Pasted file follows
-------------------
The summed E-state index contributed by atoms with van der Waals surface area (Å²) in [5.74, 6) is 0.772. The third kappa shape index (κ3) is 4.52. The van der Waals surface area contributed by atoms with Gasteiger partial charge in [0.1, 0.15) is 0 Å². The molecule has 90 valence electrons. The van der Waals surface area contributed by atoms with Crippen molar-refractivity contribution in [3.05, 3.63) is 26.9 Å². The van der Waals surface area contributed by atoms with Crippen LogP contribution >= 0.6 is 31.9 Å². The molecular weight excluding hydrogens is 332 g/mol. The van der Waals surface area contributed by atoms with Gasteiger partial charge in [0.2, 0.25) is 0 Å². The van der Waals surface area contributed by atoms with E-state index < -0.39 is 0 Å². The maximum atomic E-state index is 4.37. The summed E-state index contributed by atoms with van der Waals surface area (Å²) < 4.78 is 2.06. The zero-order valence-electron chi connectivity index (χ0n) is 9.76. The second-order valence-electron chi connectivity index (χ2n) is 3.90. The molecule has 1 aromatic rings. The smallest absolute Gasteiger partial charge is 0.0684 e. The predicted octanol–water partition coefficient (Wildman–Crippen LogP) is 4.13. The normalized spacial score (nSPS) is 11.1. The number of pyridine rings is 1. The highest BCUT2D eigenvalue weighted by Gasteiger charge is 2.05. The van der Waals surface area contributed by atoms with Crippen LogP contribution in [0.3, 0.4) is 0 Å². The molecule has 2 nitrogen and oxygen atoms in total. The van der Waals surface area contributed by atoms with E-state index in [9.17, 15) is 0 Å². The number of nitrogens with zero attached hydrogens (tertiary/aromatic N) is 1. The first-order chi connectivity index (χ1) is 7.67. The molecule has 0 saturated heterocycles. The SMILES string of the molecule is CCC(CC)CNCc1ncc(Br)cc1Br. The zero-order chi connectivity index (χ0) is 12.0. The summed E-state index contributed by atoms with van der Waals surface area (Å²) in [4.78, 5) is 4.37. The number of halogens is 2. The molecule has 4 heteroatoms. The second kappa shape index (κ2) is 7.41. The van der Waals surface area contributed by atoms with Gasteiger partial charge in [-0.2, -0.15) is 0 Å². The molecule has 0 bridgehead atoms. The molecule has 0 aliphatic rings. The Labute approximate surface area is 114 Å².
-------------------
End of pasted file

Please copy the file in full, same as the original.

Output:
The summed E-state index contributed by atoms with van der Waals surface area (Å²) in [5.74, 6) is 0.772. The third kappa shape index (κ3) is 4.52. The van der Waals surface area contributed by atoms with Gasteiger partial charge in [0.1, 0.15) is 0 Å². The molecule has 90 valence electrons. The van der Waals surface area contributed by atoms with Crippen molar-refractivity contribution in [3.05, 3.63) is 26.9 Å². The van der Waals surface area contributed by atoms with Crippen LogP contribution >= 0.6 is 31.9 Å². The molecular weight excluding hydrogens is 332 g/mol. The van der Waals surface area contributed by atoms with Gasteiger partial charge in [0.2, 0.25) is 0 Å². The van der Waals surface area contributed by atoms with E-state index < -0.39 is 0 Å². The maximum atomic E-state index is 4.37. The summed E-state index contributed by atoms with van der Waals surface area (Å²) < 4.78 is 2.06. The zero-order valence-electron chi connectivity index (χ0n) is 9.76. The second-order valence-electron chi connectivity index (χ2n) is 3.90. The molecule has 1 aromatic rings. The smallest absolute Gasteiger partial charge is 0.0684 e. The predicted octanol–water partition coefficient (Wildman–Crippen LogP) is 4.13. The normalized spacial score (nSPS) is 11.1. The number of pyridine rings is 1. The highest BCUT2D eigenvalue weighted by Gasteiger charge is 2.05. The van der Waals surface area contributed by atoms with Crippen LogP contribution in [0.3, 0.4) is 0 Å². The molecule has 2 nitrogen and oxygen atoms in total. The van der Waals surface area contributed by atoms with E-state index in [9.17, 15) is 0 Å². The number of nitrogens with zero attached hydrogens (tertiary/aromatic N) is 1. The first-order chi connectivity index (χ1) is 7.67. The molecule has 0 saturated heterocycles. The SMILES string of the molecule is CCC(CC)CNCc1ncc(Br)cc1Br. The zero-order chi connectivity index (χ0) is 12.0. The summed E-state index contributed by atoms with van der Waals surface area (Å²) in [4.78, 5) is 4.37. The number of halogens is 2. The molecule has 4 heteroatoms. The second kappa shape index (κ2) is 7.41. The van der Waals surface area contributed by atoms with Gasteiger partial charge in [-0.2, -0.15) is 0 Å². The molecule has 0 bridgehead atoms. The molecule has 0 aliphatic rings. The Labute approximate surface area is 114 Å².